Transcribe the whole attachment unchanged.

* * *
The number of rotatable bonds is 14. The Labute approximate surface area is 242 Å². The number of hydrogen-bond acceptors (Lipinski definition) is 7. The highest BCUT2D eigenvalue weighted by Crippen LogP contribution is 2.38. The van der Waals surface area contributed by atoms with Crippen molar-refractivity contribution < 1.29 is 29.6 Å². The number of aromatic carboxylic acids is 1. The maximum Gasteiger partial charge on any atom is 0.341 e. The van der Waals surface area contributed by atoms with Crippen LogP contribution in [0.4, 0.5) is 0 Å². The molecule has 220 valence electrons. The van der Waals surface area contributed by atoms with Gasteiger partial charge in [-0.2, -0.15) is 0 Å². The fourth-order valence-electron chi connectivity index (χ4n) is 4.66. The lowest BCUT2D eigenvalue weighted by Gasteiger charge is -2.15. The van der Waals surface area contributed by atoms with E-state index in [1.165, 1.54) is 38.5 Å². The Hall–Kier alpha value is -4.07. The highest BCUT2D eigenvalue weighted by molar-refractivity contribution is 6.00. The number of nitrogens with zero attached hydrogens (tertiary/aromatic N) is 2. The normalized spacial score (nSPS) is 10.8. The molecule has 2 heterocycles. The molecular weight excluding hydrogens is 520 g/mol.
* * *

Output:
The number of rotatable bonds is 14. The Labute approximate surface area is 242 Å². The number of hydrogen-bond acceptors (Lipinski definition) is 7. The highest BCUT2D eigenvalue weighted by Crippen LogP contribution is 2.38. The van der Waals surface area contributed by atoms with Crippen molar-refractivity contribution < 1.29 is 29.6 Å². The number of aromatic carboxylic acids is 1. The maximum Gasteiger partial charge on any atom is 0.341 e. The van der Waals surface area contributed by atoms with Crippen LogP contribution in [0.4, 0.5) is 0 Å². The molecule has 220 valence electrons. The van der Waals surface area contributed by atoms with Gasteiger partial charge in [-0.2, -0.15) is 0 Å². The fourth-order valence-electron chi connectivity index (χ4n) is 4.66. The lowest BCUT2D eigenvalue weighted by Gasteiger charge is -2.15. The van der Waals surface area contributed by atoms with E-state index in [1.165, 1.54) is 38.5 Å². The Hall–Kier alpha value is -4.07. The highest BCUT2D eigenvalue weighted by molar-refractivity contribution is 6.00. The number of nitrogens with zero attached hydrogens (tertiary/aromatic N) is 2. The normalized spacial score (nSPS) is 10.8. The molecule has 2 heterocycles. The molecular weight excluding hydrogens is 520 g/mol.